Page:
Buprenorphine or buprenorphine/naloxone, a prescription drug, also referred to as "Bupe", helps people to stop using heroin or other opioid drugs. Opioid drugs, such as oxycodone and hydrocodone, are included in prescription pain pills such as Percocet®, OxyContin®, Lortab® and Vicodin®. Buprenorphine can be used for detoxification or for a longer period of time to help people who are addicted to opioid drugs and to help people who want to stop using these drugs.
People who use heroin or other opioids may be at risk for the following:
- Overdose - In 2012, there were 1,848 deaths throughout the state caused by a drug overdose. Opioid analgesics were involved in 879 of these deaths.
- Arrest - Using heroin and unprescribed drugs is illegal. Because people may resort to illegal activities to obtain these drugs, the risks involved with doing this include arrest and even serving jail time.
- HIV, STDs and hepatitis C - People who are in withdrawal and feeling ill are more likely to share needles and have unprotected sex. People who use opioids are more likely to engage in sexual risk behaviors that could lead to acquisition of sexually transmitted diseases, including HIV. Additionally, people who share needles may increase their changes of contracting hepatitis C and/or HIV.
Buprenorphine may be an appropriate treatment for people who are dependent on opioids, such as heroin and prescription drugs. Buprenorphine stops cravings, blocks withdrawal symptoms to prevent "dope sickness" and blocks the "high" from heroin and other opioids. Because buprenorphine helps with withdrawal and cravings, it can help to protect people from risky behaviors and can lower the chance of someone having an overdose. Additionally, people who are dependent on opioids and living with a chronic disease (e.g., HIV) are more likely to adhere to their chronic disease treatment and have better health outcomes if they are on buprenorphine treatment.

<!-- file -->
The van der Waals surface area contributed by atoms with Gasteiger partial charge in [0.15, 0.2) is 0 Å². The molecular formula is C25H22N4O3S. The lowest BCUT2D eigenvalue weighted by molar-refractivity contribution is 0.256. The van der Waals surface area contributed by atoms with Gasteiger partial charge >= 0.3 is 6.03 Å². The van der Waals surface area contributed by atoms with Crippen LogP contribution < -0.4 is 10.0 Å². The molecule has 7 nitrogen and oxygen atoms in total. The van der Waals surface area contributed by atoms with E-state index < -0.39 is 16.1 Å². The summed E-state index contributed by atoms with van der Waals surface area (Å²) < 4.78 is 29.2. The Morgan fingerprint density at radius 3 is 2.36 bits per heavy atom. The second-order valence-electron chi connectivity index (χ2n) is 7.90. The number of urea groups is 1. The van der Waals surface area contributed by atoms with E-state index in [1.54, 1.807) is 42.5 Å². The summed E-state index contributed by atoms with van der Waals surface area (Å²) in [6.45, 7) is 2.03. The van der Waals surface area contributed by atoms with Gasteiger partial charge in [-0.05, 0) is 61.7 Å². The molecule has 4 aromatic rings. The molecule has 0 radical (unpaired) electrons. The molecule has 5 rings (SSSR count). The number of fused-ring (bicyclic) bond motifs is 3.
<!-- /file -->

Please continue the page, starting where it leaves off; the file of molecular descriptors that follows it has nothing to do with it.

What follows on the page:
Consumers in New York State who would like to find out more information about buprenorphine, or to find a doctor who prescribes buprenorphine, can call the NYS HOPEline at 1-877-8-HOPENY. The Substance Abuse and Mental Health Services Administration (SAMHSA) also has a treatment locator at 1-866-287-2728.
Resources for Providers
- NYS Department of Health, Burprenorphine Mentorship
- "Attention Doctors: How You Can Help Patients with Opioid Addiction" (Brochure)
- New York State Office of Alcoholism and Substance Abuse Services